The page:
For fifty years, Mihály Csíkszentmihályi (pronounced “me-high cheek-sent-me-high-ee”) has studied human happiness and creativity. Much of his work has focused on flow, which is his term for “optimal experience”.

Here’s how he describes it:

We have all experienced times when instead of being buffeted by anonymous forces, we [feel] in control of our actions, masters of our own fate. On the rare occasions that it happens, we feel a sense of exhilaration, a deep sense of enjoyment.

Csíkszentmihályi says that, contrary to what we might expect, these peak experiences don’t come during passive moments. We enjoy a night out with friends or a vacation to Italy, but these aren’t the best moments of our lives. Instead, “the best moments usually occur when a person’s body or mind is stretched to its limits in a voluntary effort to accomplish something difficult or worthwhile.”

People are happiest when they forget their surroundings to focus on doing their best at something that challenges and interests them. In short, happiness is produced by total engagement in the pursuit of excellence.

We can experience flow during activities as basic as riding a bike or as complex as building a bridge.

Sometimes flow is achieved through physical activity. Athletes refer to this state as “being in the zone”. People achieve this state of bliss while climbing mountains, sailing boats, or swimming oceans. But even mundane activities like mowing the lawn or baking cookies can produce flow, if they’re done well.

Peak experience also comes from mental pursuits. Many computer become so engrossed in their work that time streams past like water. I experience flow while writing.

This morning, for instance, I’ve been working to complete my guide on how to become CFO of your own life. This will be published next week as part of a complete “Get Rich Slowly” course I’m creating. While I wrote this morning, my mind was so active and so engaged that it almost felt euphoric. I was happy. I couldn’t imagine wanting to be anywhere other than in front of my computer, writing about money.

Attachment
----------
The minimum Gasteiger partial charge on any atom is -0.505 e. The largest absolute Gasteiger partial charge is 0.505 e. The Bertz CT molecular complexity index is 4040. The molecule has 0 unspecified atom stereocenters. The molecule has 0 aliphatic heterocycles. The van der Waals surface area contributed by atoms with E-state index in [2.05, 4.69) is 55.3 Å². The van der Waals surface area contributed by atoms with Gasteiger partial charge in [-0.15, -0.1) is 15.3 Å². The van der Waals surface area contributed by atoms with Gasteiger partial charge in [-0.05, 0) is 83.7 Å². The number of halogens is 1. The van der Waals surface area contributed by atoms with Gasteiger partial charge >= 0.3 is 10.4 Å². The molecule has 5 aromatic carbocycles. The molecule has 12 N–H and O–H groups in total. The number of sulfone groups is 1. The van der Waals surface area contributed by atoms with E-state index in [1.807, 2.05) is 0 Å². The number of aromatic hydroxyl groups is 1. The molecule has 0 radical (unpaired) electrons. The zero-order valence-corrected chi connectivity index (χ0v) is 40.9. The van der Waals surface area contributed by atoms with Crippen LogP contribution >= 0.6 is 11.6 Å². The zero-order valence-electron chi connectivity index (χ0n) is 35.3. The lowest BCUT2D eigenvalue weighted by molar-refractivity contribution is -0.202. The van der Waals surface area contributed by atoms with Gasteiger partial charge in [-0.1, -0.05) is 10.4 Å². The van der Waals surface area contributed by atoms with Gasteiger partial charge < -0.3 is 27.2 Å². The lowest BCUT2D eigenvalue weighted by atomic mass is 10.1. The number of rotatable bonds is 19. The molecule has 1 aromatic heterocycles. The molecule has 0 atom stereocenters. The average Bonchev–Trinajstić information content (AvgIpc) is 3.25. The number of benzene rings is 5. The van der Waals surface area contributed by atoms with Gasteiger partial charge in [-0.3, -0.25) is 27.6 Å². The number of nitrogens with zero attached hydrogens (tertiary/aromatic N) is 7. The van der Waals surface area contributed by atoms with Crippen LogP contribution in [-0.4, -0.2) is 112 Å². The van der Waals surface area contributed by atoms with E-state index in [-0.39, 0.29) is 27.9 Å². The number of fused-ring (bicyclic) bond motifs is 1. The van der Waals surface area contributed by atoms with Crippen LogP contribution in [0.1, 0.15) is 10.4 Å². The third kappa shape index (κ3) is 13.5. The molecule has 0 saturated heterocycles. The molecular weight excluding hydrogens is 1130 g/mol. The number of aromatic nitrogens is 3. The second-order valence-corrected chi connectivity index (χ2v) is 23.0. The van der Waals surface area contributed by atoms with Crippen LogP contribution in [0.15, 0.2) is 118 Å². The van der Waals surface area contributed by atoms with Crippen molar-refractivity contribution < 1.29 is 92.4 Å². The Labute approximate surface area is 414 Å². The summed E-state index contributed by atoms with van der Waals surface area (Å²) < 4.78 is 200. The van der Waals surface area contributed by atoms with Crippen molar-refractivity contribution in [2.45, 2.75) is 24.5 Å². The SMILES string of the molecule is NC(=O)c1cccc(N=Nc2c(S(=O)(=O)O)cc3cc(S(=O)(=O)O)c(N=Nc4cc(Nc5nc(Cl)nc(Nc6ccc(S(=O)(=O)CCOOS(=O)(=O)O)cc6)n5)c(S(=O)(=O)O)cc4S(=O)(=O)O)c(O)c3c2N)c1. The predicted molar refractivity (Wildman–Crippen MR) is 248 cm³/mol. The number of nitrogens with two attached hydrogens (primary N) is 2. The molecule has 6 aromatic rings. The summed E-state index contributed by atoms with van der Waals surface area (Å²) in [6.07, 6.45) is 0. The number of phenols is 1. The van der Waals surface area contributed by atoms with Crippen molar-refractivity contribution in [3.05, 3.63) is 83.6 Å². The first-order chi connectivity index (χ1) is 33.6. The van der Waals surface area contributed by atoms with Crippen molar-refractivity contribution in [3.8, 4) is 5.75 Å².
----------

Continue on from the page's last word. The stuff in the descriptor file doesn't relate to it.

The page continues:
I was in a state of flow.

For more on flow, spend a few moments to watch Csíkszentmihályi’s TED talk on how flow is the secret to happiness:

If you want to learn more, pick up a copy of his book, Flow: The Psychology of Optimal Experience.

6 Replies to “Flow: The Psychology of Optimal Experience”

  1. JB says:

    JD – Big fan of ‘Flow’ myself, first read it way back in 1991. I have a question for you: Have your ADHD medications increased your ability to get into a state of flow? Or do you think it’s a separate thing?

  2. Rebekah says:

    This is one of my favorite concepts I learned while pursuing a minor in psychology. In fact, I have a Csíkszentmihályi quote in the front of my personal journal: “Flow is where ability and hard work meet grace.” Great article!

  3. Marie says:

    I would really check his book, I’m sure I will learn from it. Thanks for sharing this one.

  4. I find that many people end up in financial trouble because their source of flow is a money sink. People whose source of flow is golf or sailing can find hthe cost of such activities monumental. The best way to be frugal and find flow is to pair the two activites. Disk golf, board games, and camping all work great for me and definitely achieve the flow state. Great article, thanks for sharing!

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